June 06, 2017

#FirstPage with @peggysmartinez & @CleanTeenPub

Time Warper: Fated by Peggy Martinez  has to be in my top 5 favorite books!! I own this book in like 3 different copies. I love this series and I NEED her to finish it! We were left on a cliffhanger. 

Time Warper: Fated (A Sage Hannigan Novel #1)
Eighteen-year-old Sage Hannigan wants to get back to her own time, preferably one that hasn't been destroyed by an underworld plot brewing in Edwardian-era South Carolina. How hard can it be? 

All she has to do is: 

1. Learn to use newly acquired warping skills to bend time to her will. 
2. Take out a few rogue vampires. 
3. Join an ancient secret society. 
4. Figure out who is putting the time stream in jeopardy. 
5. Find and maim whoever invented the corset. 

Sage never asked to be chosen by the Druid Priestess, Amerach, to become a Warper, and she never asked to have the future hanging on her shoulders or to warp a hundred years into the past. She certainly never asked to meet Dr. Aldwin Blake, who would make her question her desire to get back to her own time. But if she fails her mission, people will die, history will change, and the present she wishes to return to will be no more.

Peggy Martinez
Peggy Martinez is a full time Author who has over a dozen published works, including the Time Warper Series, State of Decay & Ruin, the Contradiction Series, the Reapers Grimm Series, her middle grade Super Zero Series, and various novellas and serials. 

When not writing, Peggy can be found homeschooling her teen son and four daughters. You may also find her packaging hundreds of boxes for her monthly box subscription business she founded just for readers! (Lit-Cube) She could also be spotted reading, making soap, dabbling in aromatherapy, watching gangster movies, prepping for the zombie apocalypse, or downing insane amounts of Twizzlers and Kazoozles. Oh yeah... and day dreaming about owning a small homestead or taking a dream vacation to Greece, Scotland, & Ireland. She could totally be doing that. 

MINTON’S USED BOOKSTORE WAS NEW, and from the street, I could tell it was just my kind of place. A low glow came from the inside, casting light on the shelves and shelves of used books, random antique paintings, and knickknacks. As I pushed through the door, a small bell chimed above me—a real bell, not one of those digital ones most stores have now. I inhaled deeply, pulling in the faint scent of old paper and spices through my nostrils. Nothing could beat the smell of old books.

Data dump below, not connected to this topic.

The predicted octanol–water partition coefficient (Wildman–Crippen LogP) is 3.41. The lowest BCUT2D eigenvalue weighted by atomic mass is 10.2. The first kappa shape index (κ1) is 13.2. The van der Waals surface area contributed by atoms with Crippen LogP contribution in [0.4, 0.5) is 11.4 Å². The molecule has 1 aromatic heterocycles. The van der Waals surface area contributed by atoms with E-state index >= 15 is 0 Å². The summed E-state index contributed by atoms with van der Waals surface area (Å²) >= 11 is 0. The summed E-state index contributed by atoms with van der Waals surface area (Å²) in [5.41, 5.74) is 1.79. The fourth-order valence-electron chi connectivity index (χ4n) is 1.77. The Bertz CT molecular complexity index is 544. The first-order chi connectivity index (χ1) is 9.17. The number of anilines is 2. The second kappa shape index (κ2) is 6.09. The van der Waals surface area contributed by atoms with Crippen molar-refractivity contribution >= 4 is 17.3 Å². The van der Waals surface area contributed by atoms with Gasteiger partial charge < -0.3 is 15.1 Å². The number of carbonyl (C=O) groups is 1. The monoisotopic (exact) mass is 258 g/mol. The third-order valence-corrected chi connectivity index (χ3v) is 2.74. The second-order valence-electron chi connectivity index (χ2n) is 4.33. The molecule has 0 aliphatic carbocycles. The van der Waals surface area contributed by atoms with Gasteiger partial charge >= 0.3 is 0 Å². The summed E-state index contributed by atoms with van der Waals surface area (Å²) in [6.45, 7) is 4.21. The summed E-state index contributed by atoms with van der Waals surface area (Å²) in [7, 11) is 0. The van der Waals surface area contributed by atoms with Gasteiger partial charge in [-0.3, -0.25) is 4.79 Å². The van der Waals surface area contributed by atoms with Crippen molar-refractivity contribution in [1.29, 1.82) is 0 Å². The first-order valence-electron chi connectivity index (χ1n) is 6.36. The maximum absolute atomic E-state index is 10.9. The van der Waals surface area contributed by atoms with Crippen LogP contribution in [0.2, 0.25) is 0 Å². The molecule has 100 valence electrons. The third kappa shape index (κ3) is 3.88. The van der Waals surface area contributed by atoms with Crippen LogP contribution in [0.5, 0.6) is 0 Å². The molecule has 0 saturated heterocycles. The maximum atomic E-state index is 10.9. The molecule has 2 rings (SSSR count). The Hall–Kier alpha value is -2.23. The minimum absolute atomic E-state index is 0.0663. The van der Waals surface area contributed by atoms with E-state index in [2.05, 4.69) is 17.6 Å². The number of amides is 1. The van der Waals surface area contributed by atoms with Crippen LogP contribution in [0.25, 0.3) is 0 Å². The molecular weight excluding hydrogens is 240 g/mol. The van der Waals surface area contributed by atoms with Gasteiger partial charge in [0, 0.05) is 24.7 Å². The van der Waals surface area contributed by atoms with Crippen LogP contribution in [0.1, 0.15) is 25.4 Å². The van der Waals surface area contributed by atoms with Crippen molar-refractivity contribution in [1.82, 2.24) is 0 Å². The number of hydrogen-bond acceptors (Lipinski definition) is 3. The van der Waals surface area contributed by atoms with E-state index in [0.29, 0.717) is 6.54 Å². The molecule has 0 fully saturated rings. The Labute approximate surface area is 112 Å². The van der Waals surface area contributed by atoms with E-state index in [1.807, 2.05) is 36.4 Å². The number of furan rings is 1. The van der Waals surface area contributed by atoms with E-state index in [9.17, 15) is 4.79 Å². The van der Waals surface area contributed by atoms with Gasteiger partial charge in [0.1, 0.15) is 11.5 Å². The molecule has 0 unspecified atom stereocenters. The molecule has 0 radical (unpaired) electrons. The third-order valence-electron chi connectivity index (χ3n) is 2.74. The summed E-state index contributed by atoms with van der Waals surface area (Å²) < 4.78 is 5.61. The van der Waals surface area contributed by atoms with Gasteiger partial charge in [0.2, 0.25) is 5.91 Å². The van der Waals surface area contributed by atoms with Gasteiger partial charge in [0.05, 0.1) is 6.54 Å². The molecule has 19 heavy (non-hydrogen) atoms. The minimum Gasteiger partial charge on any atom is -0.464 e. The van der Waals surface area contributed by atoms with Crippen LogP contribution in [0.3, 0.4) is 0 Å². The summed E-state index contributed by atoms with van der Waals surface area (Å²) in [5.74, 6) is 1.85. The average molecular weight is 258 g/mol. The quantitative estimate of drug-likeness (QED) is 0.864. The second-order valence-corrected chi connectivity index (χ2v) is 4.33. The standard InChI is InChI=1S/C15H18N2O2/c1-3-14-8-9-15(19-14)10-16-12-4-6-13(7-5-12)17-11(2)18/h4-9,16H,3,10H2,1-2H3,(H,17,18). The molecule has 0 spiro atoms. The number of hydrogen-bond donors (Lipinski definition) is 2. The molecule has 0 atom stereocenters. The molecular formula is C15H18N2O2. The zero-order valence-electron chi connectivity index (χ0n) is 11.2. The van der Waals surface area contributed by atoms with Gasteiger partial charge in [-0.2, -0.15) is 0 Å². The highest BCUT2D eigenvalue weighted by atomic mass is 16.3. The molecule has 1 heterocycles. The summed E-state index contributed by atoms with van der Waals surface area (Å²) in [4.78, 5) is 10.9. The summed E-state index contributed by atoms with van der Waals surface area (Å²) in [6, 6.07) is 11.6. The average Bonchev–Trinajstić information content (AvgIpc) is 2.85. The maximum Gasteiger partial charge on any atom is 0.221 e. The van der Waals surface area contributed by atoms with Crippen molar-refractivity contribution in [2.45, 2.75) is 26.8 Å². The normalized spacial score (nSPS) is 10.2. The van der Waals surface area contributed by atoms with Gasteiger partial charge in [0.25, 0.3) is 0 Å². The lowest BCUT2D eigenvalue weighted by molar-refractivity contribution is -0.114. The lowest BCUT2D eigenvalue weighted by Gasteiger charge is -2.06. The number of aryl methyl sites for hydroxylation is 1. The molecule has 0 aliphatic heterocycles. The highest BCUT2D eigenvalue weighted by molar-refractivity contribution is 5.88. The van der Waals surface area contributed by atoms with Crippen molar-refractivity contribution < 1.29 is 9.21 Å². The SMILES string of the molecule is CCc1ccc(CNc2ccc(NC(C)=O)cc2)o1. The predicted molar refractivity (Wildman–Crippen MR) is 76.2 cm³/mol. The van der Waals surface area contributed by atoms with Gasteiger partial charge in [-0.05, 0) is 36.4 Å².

“Can I help you?” The voice came from a headless cashier sitting behind the counter, his face buried in a Star Wars novel. 
 “Umm, no thank you, I’m just going to browse a bit,” I said to the cover of the book. 
“Cool. Let me know if you need anything,” the guy behind the counter called after me. 
 I’d already moved down an aisle, lost in a booklover’s euphoria. I quickly realized the used bookstore was a genuine treasure trove of old books—not just used ones, but also books that were decades old, some of them even older. I came across a particularly beautiful copy of Jane Eyre, and after a long inner debate, I left it on the shelf with a soft sigh. I did have several copies of it, after all, not to mention the three different DVD versions of the movie I’d also collected. 
 I walked back to the front of the store and headed toward the only glass case in the shop. There were several lovely pieces—some in gaudy art deco, some more delicate and closer to my taste—but nothing that I couldn’t live without. I was just about to turn and head for the door when something in the far corner of the case caught my eye.  
A gray stone pendant, half covered in black satin, claimed my attention. I glanced up and found the cashier still ensconced in his place behind the cash register, totally engrossed in a galactic adventure of epic proportions. I kind of hated to interrupt him.  
“Is there any way I can see something from this case?” I asked into the silence. 
The cashier held up a finger as he finished the paragraph he was reading. When he placed a bookmark in his book and set it down, I was pleased to discover the dude did, in fact, have a head. He reached over, grabbed a set of keys, and moved to stand near the glass case. His black-rimmed glasses were large and should have been dorky, but his blue eyes shone from behind them. Taking into account how well put together his clothing was and the way his hair was meticulously done, I was sure he wore those glasses to complete his look. Nerdy was the new cool. 
 “Which piece did you want to see?” he asked.
 “That one in the corner,” I said, pointing to the pendant. I could feel anticipation building inside of me. I couldn’t wait to hold the beautiful stone in my hand.  
He pulled the pendant out of the cabinet, and I was pleased to see it was attached to a long, silver chain. He set it on top of the counter, and I marveled at how lovely it was. The light gray stone was about the size of a quarter and shaped like a teardrop. An intricate pattern of thin silver wire wrapped around the top of the stone, forming a loop for the chain to hang through. It was beautifully crafted. I reached out and picked it up, running my thumb along its smooth surface. My pulse fluttered wildly, and I could have sworn the stone warmed to my touch. Frowning down at the pendant in my hand for a moment, I set it back down.  The clerk picked the necklace up and opened the back of the cabinet, preparing to put it away. It didn’t feel right; I knew I couldn’t leave without it. I wanted that pendant more than anything. It was meant for me—I was sure of it—even if I didn’t understand it.  
What an odd thing to think.

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